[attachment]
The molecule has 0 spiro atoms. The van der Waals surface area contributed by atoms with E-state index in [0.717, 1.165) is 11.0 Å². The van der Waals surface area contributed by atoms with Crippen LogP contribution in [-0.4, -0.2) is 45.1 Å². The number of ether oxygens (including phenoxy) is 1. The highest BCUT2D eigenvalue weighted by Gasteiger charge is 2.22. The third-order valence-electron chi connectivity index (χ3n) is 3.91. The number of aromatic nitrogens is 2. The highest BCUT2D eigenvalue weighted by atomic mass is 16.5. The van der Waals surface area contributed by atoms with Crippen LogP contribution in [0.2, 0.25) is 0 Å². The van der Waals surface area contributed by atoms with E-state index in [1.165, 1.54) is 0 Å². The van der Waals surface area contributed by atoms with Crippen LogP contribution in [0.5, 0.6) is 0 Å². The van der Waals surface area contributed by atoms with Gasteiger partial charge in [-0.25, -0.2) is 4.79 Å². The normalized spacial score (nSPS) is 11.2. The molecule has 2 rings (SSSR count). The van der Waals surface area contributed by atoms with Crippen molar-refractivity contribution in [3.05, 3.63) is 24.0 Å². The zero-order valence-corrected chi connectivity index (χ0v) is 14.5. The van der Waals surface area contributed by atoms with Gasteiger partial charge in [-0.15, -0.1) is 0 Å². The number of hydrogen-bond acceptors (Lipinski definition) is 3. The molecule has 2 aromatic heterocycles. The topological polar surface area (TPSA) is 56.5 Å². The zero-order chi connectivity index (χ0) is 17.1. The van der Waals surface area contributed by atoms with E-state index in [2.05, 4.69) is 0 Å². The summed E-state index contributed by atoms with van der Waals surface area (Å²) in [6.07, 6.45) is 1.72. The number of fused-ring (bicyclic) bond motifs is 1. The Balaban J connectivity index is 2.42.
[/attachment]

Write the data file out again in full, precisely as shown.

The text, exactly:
The molecule has 0 spiro atoms. The van der Waals surface area contributed by atoms with E-state index in [0.717, 1.165) is 11.0 Å². The van der Waals surface area contributed by atoms with Crippen LogP contribution in [-0.4, -0.2) is 45.1 Å². The number of ether oxygens (including phenoxy) is 1. The highest BCUT2D eigenvalue weighted by Gasteiger charge is 2.22. The third-order valence-electron chi connectivity index (χ3n) is 3.91. The number of aromatic nitrogens is 2. The highest BCUT2D eigenvalue weighted by atomic mass is 16.5. The van der Waals surface area contributed by atoms with Crippen LogP contribution in [0.2, 0.25) is 0 Å². The van der Waals surface area contributed by atoms with E-state index in [1.165, 1.54) is 0 Å². The van der Waals surface area contributed by atoms with Crippen LogP contribution in [0.5, 0.6) is 0 Å². The van der Waals surface area contributed by atoms with Gasteiger partial charge in [-0.25, -0.2) is 4.79 Å². The normalized spacial score (nSPS) is 11.2. The molecule has 2 rings (SSSR count). The van der Waals surface area contributed by atoms with Crippen molar-refractivity contribution in [3.05, 3.63) is 24.0 Å². The zero-order valence-corrected chi connectivity index (χ0v) is 14.5. The van der Waals surface area contributed by atoms with Gasteiger partial charge in [-0.15, -0.1) is 0 Å². The number of hydrogen-bond acceptors (Lipinski definition) is 3. The molecule has 2 aromatic heterocycles. The topological polar surface area (TPSA) is 56.5 Å². The zero-order chi connectivity index (χ0) is 17.1. The van der Waals surface area contributed by atoms with E-state index in [2.05, 4.69) is 0 Å². The summed E-state index contributed by atoms with van der Waals surface area (Å²) in [6.07, 6.45) is 1.72. The number of fused-ring (bicyclic) bond motifs is 1. The Balaban J connectivity index is 2.42.